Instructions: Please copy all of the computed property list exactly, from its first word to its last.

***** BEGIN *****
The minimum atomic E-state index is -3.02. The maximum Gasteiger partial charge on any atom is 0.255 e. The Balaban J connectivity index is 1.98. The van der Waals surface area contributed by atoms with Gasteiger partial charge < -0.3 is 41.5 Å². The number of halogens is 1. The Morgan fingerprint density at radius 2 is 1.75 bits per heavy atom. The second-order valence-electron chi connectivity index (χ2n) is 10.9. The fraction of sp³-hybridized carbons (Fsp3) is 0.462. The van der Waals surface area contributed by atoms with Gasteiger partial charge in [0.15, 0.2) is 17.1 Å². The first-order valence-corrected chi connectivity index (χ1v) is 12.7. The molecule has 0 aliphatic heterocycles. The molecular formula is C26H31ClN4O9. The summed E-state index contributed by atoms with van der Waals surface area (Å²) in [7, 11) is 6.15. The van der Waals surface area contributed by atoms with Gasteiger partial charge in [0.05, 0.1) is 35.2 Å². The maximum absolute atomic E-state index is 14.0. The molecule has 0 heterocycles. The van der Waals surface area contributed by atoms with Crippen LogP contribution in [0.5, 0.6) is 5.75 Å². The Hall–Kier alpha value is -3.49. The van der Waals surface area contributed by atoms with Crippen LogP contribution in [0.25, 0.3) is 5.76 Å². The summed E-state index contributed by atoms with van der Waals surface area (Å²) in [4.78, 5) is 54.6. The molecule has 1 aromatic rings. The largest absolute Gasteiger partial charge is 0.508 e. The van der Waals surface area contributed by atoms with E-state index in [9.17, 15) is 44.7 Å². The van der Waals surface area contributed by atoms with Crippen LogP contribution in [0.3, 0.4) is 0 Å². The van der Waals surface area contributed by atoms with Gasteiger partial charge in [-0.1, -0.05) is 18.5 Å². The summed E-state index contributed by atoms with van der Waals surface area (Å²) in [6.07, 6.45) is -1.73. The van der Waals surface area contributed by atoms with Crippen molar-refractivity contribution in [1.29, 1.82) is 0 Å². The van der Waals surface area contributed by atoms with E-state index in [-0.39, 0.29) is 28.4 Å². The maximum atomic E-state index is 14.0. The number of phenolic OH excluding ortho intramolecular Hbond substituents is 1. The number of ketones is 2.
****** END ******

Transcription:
The minimum atomic E-state index is -3.02. The maximum Gasteiger partial charge on any atom is 0.255 e. The Balaban J connectivity index is 1.98. The van der Waals surface area contributed by atoms with Gasteiger partial charge < -0.3 is 41.5 Å². The number of halogens is 1. The Morgan fingerprint density at radius 2 is 1.75 bits per heavy atom. The second-order valence-electron chi connectivity index (χ2n) is 10.9. The fraction of sp³-hybridized carbons (Fsp3) is 0.462. The van der Waals surface area contributed by atoms with Gasteiger partial charge in [0.15, 0.2) is 17.1 Å². The first-order valence-corrected chi connectivity index (χ1v) is 12.7. The molecule has 0 aliphatic heterocycles. The molecular formula is C26H31ClN4O9. The summed E-state index contributed by atoms with van der Waals surface area (Å²) in [7, 11) is 6.15. The van der Waals surface area contributed by atoms with Gasteiger partial charge in [0.05, 0.1) is 35.2 Å². The maximum absolute atomic E-state index is 14.0. The molecule has 0 heterocycles. The van der Waals surface area contributed by atoms with Crippen LogP contribution in [0.5, 0.6) is 5.75 Å². The Hall–Kier alpha value is -3.49. The van der Waals surface area contributed by atoms with Crippen LogP contribution in [0.25, 0.3) is 5.76 Å². The summed E-state index contributed by atoms with van der Waals surface area (Å²) in [4.78, 5) is 54.6. The molecule has 1 aromatic rings. The largest absolute Gasteiger partial charge is 0.508 e. The van der Waals surface area contributed by atoms with E-state index in [9.17, 15) is 44.7 Å². The van der Waals surface area contributed by atoms with Crippen LogP contribution in [0.3, 0.4) is 0 Å². The van der Waals surface area contributed by atoms with Gasteiger partial charge in [-0.1, -0.05) is 18.5 Å². The summed E-state index contributed by atoms with van der Waals surface area (Å²) in [6.07, 6.45) is -1.73. The van der Waals surface area contributed by atoms with Crippen molar-refractivity contribution in [1.29, 1.82) is 0 Å². The van der Waals surface area contributed by atoms with E-state index in [-0.39, 0.29) is 28.4 Å². The maximum atomic E-state index is 14.0. The number of phenolic OH excluding ortho intramolecular Hbond substituents is 1. The number of ketones is 2.